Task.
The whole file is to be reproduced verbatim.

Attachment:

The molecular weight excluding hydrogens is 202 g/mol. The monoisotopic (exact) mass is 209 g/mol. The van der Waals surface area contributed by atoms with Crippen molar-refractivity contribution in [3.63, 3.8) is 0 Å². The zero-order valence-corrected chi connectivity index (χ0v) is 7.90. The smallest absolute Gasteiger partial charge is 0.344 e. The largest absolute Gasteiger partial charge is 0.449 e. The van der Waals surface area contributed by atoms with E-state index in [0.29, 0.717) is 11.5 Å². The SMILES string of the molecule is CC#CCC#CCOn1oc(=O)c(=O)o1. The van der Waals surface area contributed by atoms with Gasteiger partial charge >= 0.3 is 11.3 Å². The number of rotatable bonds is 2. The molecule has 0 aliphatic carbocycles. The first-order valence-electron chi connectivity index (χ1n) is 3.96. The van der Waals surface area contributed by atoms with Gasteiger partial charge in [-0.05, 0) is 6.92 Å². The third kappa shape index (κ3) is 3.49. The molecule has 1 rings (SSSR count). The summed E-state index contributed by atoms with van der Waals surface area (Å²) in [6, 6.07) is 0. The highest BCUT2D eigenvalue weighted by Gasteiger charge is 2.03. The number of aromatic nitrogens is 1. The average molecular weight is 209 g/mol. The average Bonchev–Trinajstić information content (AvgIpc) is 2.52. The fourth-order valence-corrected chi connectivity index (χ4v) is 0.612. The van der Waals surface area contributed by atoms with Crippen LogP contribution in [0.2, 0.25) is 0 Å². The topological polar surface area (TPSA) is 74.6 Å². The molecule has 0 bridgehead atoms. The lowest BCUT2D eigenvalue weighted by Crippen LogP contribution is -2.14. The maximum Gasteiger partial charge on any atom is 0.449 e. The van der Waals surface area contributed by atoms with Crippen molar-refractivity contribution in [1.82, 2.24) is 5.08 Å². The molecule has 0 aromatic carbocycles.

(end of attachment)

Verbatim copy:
The molecular weight excluding hydrogens is 202 g/mol. The monoisotopic (exact) mass is 209 g/mol. The van der Waals surface area contributed by atoms with Crippen molar-refractivity contribution in [3.63, 3.8) is 0 Å². The zero-order valence-corrected chi connectivity index (χ0v) is 7.90. The smallest absolute Gasteiger partial charge is 0.344 e. The largest absolute Gasteiger partial charge is 0.449 e. The van der Waals surface area contributed by atoms with E-state index in [0.29, 0.717) is 11.5 Å². The SMILES string of the molecule is CC#CCC#CCOn1oc(=O)c(=O)o1. The van der Waals surface area contributed by atoms with Gasteiger partial charge >= 0.3 is 11.3 Å². The number of rotatable bonds is 2. The molecule has 0 aliphatic carbocycles. The first-order valence-electron chi connectivity index (χ1n) is 3.96. The van der Waals surface area contributed by atoms with Gasteiger partial charge in [-0.05, 0) is 6.92 Å². The third kappa shape index (κ3) is 3.49. The molecule has 1 rings (SSSR count). The summed E-state index contributed by atoms with van der Waals surface area (Å²) in [6, 6.07) is 0. The highest BCUT2D eigenvalue weighted by Gasteiger charge is 2.03. The number of aromatic nitrogens is 1. The average molecular weight is 209 g/mol. The average Bonchev–Trinajstić information content (AvgIpc) is 2.52. The fourth-order valence-corrected chi connectivity index (χ4v) is 0.612. The van der Waals surface area contributed by atoms with Crippen LogP contribution in [0.2, 0.25) is 0 Å². The topological polar surface area (TPSA) is 74.6 Å². The molecule has 0 bridgehead atoms. The lowest BCUT2D eigenvalue weighted by Crippen LogP contribution is -2.14. The maximum Gasteiger partial charge on any atom is 0.449 e. The van der Waals surface area contributed by atoms with Crippen molar-refractivity contribution in [1.82, 2.24) is 5.08 Å². The molecule has 0 aromatic carbocycles.